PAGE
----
There's definitely an interesting comment about chemical dependency here, or worlds of pharmaceutical financial might, but the others were a lot more fascinating. There were several piles of pollen, HUGE conical piles, like a foot high, all from one type of flower. Can you even imagine how long it would take to actually collect that much pollen? And even if you don't have hay fever, that kind of project could give you hay fever, or some serious sinus problems. It's such an incredible take on Earth Art, gathering it and bringing it into the gallery space, this BRIGHT vivid yellow, very geometric, almost scientific display of a substance of natural reproductive processes.
But the one I wanted to mention--and I really wish I could find something about this piece, its title or anything, because it was so remarkable--was a giant pile of salt, I think sea salt. This pile of salt was probably five feet high, if not higher. What was really incredible about it, and I think you'd only really get this at the Guggenheim with its spiralling floors, is that there was a stream of water flowing out the bottom of it. I'm sure it very unintentionally, unexpectedly caused a major hassle for the maintenance people.
This giant mountain of salt was like a monstrous chemical machine for extracting moisture from the ambient air. Absolutely brilliant, especially considering that humidity is so strictly controlled in museums. I'm not even sure if the artist realized when the piece was conceived that it would act that way, but it did. On a perfectly leveled gallery floor, like Noguchi would have demanded, the piece would never have done that, wept. It might have looked a little gooey at the bottom of the mountain, but it wouldn't have wept. The other thing that just now occurs to me is that the piece is constantly in the very natural, chemical process of eroding itself, self-destructing. It extracts moisture from the air and bleeds salty water out the bottom.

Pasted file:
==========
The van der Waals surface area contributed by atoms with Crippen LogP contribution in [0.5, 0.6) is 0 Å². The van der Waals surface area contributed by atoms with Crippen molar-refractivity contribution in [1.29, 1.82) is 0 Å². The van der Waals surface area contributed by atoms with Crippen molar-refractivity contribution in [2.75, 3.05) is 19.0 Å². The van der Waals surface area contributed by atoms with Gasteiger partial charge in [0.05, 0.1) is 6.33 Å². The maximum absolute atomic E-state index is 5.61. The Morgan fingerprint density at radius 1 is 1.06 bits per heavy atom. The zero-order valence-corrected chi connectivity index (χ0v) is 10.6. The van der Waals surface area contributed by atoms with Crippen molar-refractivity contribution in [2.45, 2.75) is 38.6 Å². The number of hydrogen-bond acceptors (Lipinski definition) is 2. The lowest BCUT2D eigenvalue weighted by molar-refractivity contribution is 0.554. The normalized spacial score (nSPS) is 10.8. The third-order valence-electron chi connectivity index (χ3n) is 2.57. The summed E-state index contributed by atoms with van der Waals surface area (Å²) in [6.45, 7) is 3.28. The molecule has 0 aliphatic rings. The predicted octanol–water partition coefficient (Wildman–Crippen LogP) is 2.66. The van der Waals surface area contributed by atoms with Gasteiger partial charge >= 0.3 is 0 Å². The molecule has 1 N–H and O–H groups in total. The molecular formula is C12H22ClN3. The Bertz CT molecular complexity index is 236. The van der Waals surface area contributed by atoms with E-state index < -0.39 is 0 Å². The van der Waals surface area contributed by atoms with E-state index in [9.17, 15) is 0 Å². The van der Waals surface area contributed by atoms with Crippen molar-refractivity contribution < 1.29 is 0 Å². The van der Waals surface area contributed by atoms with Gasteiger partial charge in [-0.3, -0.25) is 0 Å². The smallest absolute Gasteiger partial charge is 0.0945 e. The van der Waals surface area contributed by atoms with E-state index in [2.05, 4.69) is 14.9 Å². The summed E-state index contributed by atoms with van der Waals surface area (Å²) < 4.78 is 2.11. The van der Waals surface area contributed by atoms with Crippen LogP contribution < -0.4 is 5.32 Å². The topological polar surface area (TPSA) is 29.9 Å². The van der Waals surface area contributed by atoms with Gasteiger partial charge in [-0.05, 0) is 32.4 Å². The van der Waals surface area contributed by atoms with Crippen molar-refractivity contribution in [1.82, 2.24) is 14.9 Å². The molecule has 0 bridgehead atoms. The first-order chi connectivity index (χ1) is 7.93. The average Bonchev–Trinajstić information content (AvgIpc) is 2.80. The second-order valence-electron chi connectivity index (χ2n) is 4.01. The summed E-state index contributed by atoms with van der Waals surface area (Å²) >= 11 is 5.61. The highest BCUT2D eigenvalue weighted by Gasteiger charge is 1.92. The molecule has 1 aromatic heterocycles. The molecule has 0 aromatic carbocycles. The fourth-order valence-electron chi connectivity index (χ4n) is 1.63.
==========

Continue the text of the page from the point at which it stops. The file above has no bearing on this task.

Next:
So I will concede that the Guggenheim is not disastrous to sculpture 100% of the time. This was just a happy accident, though, I suspect.
©2008, Ryan Witte